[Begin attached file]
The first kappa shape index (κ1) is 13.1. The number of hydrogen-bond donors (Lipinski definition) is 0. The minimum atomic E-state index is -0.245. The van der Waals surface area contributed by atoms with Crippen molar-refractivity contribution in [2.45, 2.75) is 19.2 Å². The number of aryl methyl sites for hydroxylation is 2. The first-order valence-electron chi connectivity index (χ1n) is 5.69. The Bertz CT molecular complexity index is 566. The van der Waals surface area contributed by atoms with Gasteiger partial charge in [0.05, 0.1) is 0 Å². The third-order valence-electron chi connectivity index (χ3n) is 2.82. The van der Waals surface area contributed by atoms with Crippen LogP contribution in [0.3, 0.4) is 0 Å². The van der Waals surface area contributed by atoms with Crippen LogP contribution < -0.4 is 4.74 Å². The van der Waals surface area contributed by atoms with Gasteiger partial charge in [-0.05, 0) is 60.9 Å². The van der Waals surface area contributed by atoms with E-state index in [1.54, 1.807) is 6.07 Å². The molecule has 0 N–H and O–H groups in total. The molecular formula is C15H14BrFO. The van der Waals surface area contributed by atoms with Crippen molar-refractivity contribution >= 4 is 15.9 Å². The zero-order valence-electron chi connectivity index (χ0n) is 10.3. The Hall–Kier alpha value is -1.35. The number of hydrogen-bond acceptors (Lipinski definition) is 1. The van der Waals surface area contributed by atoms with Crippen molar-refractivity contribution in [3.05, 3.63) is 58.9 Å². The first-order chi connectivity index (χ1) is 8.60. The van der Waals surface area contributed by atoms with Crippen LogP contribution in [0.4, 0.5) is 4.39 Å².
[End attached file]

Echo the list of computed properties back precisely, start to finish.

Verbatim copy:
The first kappa shape index (κ1) is 13.1. The number of hydrogen-bond donors (Lipinski definition) is 0. The minimum atomic E-state index is -0.245. The van der Waals surface area contributed by atoms with Crippen molar-refractivity contribution in [2.45, 2.75) is 19.2 Å². The number of aryl methyl sites for hydroxylation is 2. The first-order valence-electron chi connectivity index (χ1n) is 5.69. The Bertz CT molecular complexity index is 566. The van der Waals surface area contributed by atoms with Gasteiger partial charge in [0.05, 0.1) is 0 Å². The third-order valence-electron chi connectivity index (χ3n) is 2.82. The van der Waals surface area contributed by atoms with Crippen LogP contribution in [0.3, 0.4) is 0 Å². The van der Waals surface area contributed by atoms with Crippen LogP contribution < -0.4 is 4.74 Å². The van der Waals surface area contributed by atoms with Gasteiger partial charge in [-0.05, 0) is 60.9 Å². The van der Waals surface area contributed by atoms with E-state index in [1.54, 1.807) is 6.07 Å². The molecule has 0 N–H and O–H groups in total. The molecular formula is C15H14BrFO. The van der Waals surface area contributed by atoms with Crippen molar-refractivity contribution >= 4 is 15.9 Å². The zero-order valence-electron chi connectivity index (χ0n) is 10.3. The Hall–Kier alpha value is -1.35. The number of hydrogen-bond acceptors (Lipinski definition) is 1. The van der Waals surface area contributed by atoms with Crippen molar-refractivity contribution in [3.05, 3.63) is 58.9 Å². The first-order chi connectivity index (χ1) is 8.60. The van der Waals surface area contributed by atoms with Crippen LogP contribution in [0.4, 0.5) is 4.39 Å².